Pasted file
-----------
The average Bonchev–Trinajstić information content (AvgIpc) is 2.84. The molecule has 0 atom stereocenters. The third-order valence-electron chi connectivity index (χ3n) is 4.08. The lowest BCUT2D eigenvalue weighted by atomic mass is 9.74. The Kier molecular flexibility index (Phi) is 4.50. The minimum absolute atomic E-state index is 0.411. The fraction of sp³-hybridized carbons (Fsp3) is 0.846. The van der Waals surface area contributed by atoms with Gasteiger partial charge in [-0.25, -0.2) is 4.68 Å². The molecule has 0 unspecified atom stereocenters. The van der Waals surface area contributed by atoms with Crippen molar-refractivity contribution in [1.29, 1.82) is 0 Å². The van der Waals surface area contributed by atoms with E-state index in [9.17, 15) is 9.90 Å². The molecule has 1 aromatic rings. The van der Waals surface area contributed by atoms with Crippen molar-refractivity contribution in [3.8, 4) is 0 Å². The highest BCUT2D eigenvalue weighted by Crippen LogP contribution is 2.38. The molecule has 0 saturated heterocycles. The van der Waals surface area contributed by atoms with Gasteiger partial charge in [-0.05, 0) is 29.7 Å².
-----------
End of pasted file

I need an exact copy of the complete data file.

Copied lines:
The average Bonchev–Trinajstić information content (AvgIpc) is 2.84. The molecule has 0 atom stereocenters. The third-order valence-electron chi connectivity index (χ3n) is 4.08. The lowest BCUT2D eigenvalue weighted by atomic mass is 9.74. The Kier molecular flexibility index (Phi) is 4.50. The minimum absolute atomic E-state index is 0.411. The fraction of sp³-hybridized carbons (Fsp3) is 0.846. The van der Waals surface area contributed by atoms with Gasteiger partial charge in [-0.25, -0.2) is 4.68 Å². The molecule has 0 unspecified atom stereocenters. The van der Waals surface area contributed by atoms with Crippen molar-refractivity contribution in [1.29, 1.82) is 0 Å². The van der Waals surface area contributed by atoms with E-state index in [9.17, 15) is 9.90 Å². The molecule has 1 aromatic rings. The van der Waals surface area contributed by atoms with Crippen molar-refractivity contribution in [3.8, 4) is 0 Å². The highest BCUT2D eigenvalue weighted by Crippen LogP contribution is 2.38. The molecule has 0 saturated heterocycles. The van der Waals surface area contributed by atoms with Gasteiger partial charge in [-0.05, 0) is 29.7 Å².